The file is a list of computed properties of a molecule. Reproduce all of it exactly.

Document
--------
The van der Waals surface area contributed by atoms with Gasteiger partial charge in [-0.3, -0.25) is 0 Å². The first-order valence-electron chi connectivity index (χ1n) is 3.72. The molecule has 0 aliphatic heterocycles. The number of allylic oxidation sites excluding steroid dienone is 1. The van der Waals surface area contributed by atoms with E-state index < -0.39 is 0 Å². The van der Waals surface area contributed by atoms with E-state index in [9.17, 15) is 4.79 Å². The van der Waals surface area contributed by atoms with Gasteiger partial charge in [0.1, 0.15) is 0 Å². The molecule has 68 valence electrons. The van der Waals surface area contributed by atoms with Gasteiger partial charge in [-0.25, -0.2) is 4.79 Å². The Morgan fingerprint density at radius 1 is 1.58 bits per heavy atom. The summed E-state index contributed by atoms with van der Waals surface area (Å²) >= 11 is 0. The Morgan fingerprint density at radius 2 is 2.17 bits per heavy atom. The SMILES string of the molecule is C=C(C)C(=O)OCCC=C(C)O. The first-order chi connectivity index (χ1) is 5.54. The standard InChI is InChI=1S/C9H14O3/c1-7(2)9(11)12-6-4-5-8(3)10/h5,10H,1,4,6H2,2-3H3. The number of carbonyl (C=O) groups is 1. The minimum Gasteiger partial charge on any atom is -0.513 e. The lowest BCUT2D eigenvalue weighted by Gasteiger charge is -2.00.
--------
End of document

The van der Waals surface area contributed by atoms with Gasteiger partial charge in [-0.3, -0.25) is 0 Å². The first-order valence-electron chi connectivity index (χ1n) is 3.72. The molecule has 0 aliphatic heterocycles. The number of allylic oxidation sites excluding steroid dienone is 1. The van der Waals surface area contributed by atoms with E-state index < -0.39 is 0 Å². The van der Waals surface area contributed by atoms with E-state index in [9.17, 15) is 4.79 Å². The van der Waals surface area contributed by atoms with Gasteiger partial charge in [0.1, 0.15) is 0 Å². The molecule has 68 valence electrons. The van der Waals surface area contributed by atoms with Gasteiger partial charge in [-0.25, -0.2) is 4.79 Å². The Morgan fingerprint density at radius 1 is 1.58 bits per heavy atom. The summed E-state index contributed by atoms with van der Waals surface area (Å²) >= 11 is 0. The Morgan fingerprint density at radius 2 is 2.17 bits per heavy atom. The SMILES string of the molecule is C=C(C)C(=O)OCCC=C(C)O. The first-order chi connectivity index (χ1) is 5.54. The standard InChI is InChI=1S/C9H14O3/c1-7(2)9(11)12-6-4-5-8(3)10/h5,10H,1,4,6H2,2-3H3. The number of carbonyl (C=O) groups is 1. The minimum Gasteiger partial charge on any atom is -0.513 e. The lowest BCUT2D eigenvalue weighted by Gasteiger charge is -2.00.